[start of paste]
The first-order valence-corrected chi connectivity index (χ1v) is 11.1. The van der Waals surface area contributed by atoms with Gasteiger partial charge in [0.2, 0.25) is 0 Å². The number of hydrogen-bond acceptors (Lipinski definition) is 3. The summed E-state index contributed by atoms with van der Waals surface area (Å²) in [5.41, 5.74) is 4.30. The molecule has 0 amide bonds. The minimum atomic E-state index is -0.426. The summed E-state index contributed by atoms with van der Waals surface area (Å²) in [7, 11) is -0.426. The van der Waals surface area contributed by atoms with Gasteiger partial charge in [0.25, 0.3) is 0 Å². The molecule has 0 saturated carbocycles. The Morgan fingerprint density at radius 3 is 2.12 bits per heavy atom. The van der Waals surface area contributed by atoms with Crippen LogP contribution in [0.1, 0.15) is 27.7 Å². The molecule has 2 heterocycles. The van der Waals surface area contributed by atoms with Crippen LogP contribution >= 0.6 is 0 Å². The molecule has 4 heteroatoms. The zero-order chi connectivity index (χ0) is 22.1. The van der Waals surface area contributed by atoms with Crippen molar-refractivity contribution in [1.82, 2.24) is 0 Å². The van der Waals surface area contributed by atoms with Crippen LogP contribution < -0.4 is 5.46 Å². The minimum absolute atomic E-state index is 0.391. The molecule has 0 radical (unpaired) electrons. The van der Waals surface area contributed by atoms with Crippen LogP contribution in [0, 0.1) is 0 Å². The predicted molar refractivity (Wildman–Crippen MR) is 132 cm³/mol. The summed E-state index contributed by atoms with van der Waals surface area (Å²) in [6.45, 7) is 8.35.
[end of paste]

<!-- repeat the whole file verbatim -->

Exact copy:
The first-order valence-corrected chi connectivity index (χ1v) is 11.1. The van der Waals surface area contributed by atoms with Gasteiger partial charge in [0.2, 0.25) is 0 Å². The number of hydrogen-bond acceptors (Lipinski definition) is 3. The summed E-state index contributed by atoms with van der Waals surface area (Å²) in [5.41, 5.74) is 4.30. The molecule has 0 amide bonds. The minimum atomic E-state index is -0.426. The summed E-state index contributed by atoms with van der Waals surface area (Å²) in [7, 11) is -0.426. The van der Waals surface area contributed by atoms with Gasteiger partial charge in [0.25, 0.3) is 0 Å². The molecule has 0 saturated carbocycles. The Morgan fingerprint density at radius 3 is 2.12 bits per heavy atom. The van der Waals surface area contributed by atoms with Crippen LogP contribution in [0.1, 0.15) is 27.7 Å². The molecule has 2 heterocycles. The van der Waals surface area contributed by atoms with Crippen LogP contribution >= 0.6 is 0 Å². The molecule has 4 heteroatoms. The zero-order chi connectivity index (χ0) is 22.1. The van der Waals surface area contributed by atoms with Crippen molar-refractivity contribution in [1.82, 2.24) is 0 Å². The van der Waals surface area contributed by atoms with Crippen LogP contribution < -0.4 is 5.46 Å². The minimum absolute atomic E-state index is 0.391. The molecule has 0 radical (unpaired) electrons. The van der Waals surface area contributed by atoms with Crippen LogP contribution in [0, 0.1) is 0 Å². The predicted molar refractivity (Wildman–Crippen MR) is 132 cm³/mol. The summed E-state index contributed by atoms with van der Waals surface area (Å²) in [6.45, 7) is 8.35.